The War of Mexican Intervention (or the War of Yanqui Imperialism, depending on who you ask), had begun.


US troops are deployed into Chiapas and the surrounding territories, using Mexican intelligence agents to pinpoint targets for precision strikes. Laser-Guided Bombs are dropped in the dozens during the initial days of the strike, while US Army Rangers hunt down Zapatistas in the brush. The US Army is very successful despite some warning that the jungles of Chiapas could become 'a new Vietnam'.

In retaliation, Zapatistas encourage Chicano groups to revive the brown berets. They cross the border and in three coordinated strikes, body-armored, assault rifle toting men seize a Bank and shopping mall in the Los Angeles area. The LAPD's initial response teams are shredded to pieces at the bank, where, using two hostages as a shield, an unknown man used a belt-fed machinegun to destroy entire patrol cars. The LAPD SWAT was called in, and in a coordinated sniper and assault team strike, killed all 5 of the terrorists. However, the massive automatic weapon crossfire resulted in the deaths of 3 hostages. At the shopping mall, the attack was a bit more successful, though had a much more profound psychological impact. TV crews and security cameras recorded chilling images: polished tiles smeared with the blood of rent-a-cops, armed gunmen exchanging shots with the LAPD, and hostages screaming for their lives. No hostages were killed though a police officer lost his life when a high-powered .308 bullet hit him in the head. In his honor the 'Schumaker Bill' was passed by Californian legislation, adding several thousand assault rifles to the inventories of border-city Police Departments.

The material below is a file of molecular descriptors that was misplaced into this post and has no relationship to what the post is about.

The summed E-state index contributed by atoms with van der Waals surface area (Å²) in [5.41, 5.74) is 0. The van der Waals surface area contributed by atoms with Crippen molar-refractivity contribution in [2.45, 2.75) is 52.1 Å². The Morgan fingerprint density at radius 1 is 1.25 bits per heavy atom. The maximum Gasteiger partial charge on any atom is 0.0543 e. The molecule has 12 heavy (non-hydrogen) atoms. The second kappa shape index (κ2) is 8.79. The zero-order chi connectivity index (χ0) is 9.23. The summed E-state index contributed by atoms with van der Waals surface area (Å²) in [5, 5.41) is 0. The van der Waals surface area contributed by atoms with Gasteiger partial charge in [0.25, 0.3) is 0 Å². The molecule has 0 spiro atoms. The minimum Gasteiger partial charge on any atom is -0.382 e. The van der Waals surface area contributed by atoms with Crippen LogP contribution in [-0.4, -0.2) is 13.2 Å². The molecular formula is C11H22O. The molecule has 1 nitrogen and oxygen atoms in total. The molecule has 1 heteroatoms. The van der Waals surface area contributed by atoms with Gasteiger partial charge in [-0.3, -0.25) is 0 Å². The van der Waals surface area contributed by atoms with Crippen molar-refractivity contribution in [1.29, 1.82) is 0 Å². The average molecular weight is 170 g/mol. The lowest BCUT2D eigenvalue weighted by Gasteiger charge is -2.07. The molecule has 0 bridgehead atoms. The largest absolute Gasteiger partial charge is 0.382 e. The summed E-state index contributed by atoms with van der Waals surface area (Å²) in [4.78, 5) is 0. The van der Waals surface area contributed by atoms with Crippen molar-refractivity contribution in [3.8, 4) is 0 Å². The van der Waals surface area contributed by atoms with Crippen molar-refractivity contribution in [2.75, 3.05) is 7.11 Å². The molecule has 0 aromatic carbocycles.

Meanwhile, the US began an extensive campaign to track down and prosecute those involved in the logistics and planning of the act. FBI agents stormed the barrios, though two suspects (including a drug-lord who'd used his connections to acquire many of the rifles used in the act) fled to Cuba.

The election year rolled forward, with Clinton promising to uphold the rights of Latin American citizens and secure Mexico, while Dole argued the NAFTA act was too damaging to be upheld, essentially through violence. Democrats snapped back saying that this selfish attitude would only allow Mexico to destabilize more, and may even increase illegal immigration beyond the rising levels due to a Mexican flight from dictatorship.